Kurds ready to be next N. Alliance
SALAHUDDIN AND SULAYMANIYAH, NORTHERN IRAQ
High on a spring-green escarpment in northern Iraq, elite Kurdish forces decked out in camouflage and maroon berets are training for the day they hope they realize their dream: helping US forces topple Saddam Hussein.Skip to next paragraph
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To the southeast, in another part of the divided US- and British-patrolled "safe haven," a rival Kurdish force is gearing up for exactly the same anti-Hussein mission. In the bright morning sun, soldiers gather around 120-mm mortar tubes and artillery pieces, practice with a rocket launcher, and learn about the range of antiaircraft guns from veterans with stars on their epaulets.
The shockwaves of the decisive US military campaign in Afghanistan are reverberating here, and changing thinking among Kurdish chiefs and Pentagon planners alike.
Spurred on by the Afghanistan example in which a rebel group made up of ethnic minorities seized Kabul, backed by a heavy US airstrikes Kurdish leaders have a new conviction that the road to their future security leads through Baghdad.
This new, broader strategy coincides with thinking among some Pentagon planners to use Kurdish forces to fight alongside American troops in any push against Saddam Hussein.
Political leaders here say that to date they have received no US request for military help, and that only a total US commitment to oust Mr. Hussein will convince them to join up.
But if spit and polish is any measure, these forces are preparing to play a key role, if Washington resolutely decides to apply the "Afghan model" to change the regime in Iraq.
"America is the best friend of the Kurdish people, to help us get self-rule and a voice in Baghdad," says Sheikh Jafar Mustapha, a senior commander of the Patriotic Union of Kurdistan (PUK) forces. "If America attacks Saddam ... we can help the US achieve success in that battle."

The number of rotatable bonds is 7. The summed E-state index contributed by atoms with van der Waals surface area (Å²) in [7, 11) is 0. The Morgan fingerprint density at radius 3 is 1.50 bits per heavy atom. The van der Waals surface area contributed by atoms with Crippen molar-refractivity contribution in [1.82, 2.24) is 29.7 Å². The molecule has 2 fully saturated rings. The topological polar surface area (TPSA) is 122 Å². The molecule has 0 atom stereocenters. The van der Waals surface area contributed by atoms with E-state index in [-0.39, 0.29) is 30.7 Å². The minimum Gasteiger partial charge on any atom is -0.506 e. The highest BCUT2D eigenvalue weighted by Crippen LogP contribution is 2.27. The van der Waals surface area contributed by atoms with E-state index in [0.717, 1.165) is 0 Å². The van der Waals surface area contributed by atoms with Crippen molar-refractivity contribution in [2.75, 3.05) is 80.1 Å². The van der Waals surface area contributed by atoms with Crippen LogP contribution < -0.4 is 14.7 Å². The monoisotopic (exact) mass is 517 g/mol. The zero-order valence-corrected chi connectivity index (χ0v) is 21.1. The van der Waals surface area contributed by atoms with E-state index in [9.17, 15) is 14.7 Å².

With many Kurds within Iraqi artillery range and the regime's ability to re-occupy this entire region in a matter of days Kurdish leaders must publicly adhere to a careful non-confrontational line, and call only for "democratic change" in Iraq.
But they have battled heavy-handed at times even genocidal rule from Baghdad for decades. Target practice with sniper rifles is de riguer, even for women of this Kurdish force called peshmerga, which means "those who face death."
"We can't photocopy the Afghan cause, but we can benefit from it," says Massoud Barzani, leader of the Kurdistan Democratic Party (KDP), whose family has been at the forefront of Kurdish opposition politics for decades. The key lesson from Kabul, he says, is that minority groups "took full control of the situation there, and have become owners of the cause." Kurds, too, will now "focus on solving Iraq problems first."
Both Kurdish factions say they gave up aspirations for an independent Kurdish state long ago. Ethnic Kurds are a minority in Iraq, along with Arab Sunni Muslims from which the regime draws most of its support. Iraq's Shiite Muslims from the south make up a 60 percent majority, and have their own rebel movement.
But the Kurds now recognize that to guarantee self-rule in their own northern area will require powerful influence in Baghdad. That means taking on Iraq-wide issues, being a vanguard for all the Iraqi opposition, and possibly serving as Iraq's future powerbroker.
"We could be the magnet for all the opposition in Iraq," says Hoshyar Zebari, a top KDP strategist. "We are not claiming statehood, but we want a new Iraq where we can live in peace. The solution is in Baghdad. This new momentum is gaining ground, and terrifies Baghdad."
Kurdish forces fought each other in the mid-1990s, and have since signed a cease-fire that has allowed significant development in their territories. Divisions still exist, but they do agree about Baghdad.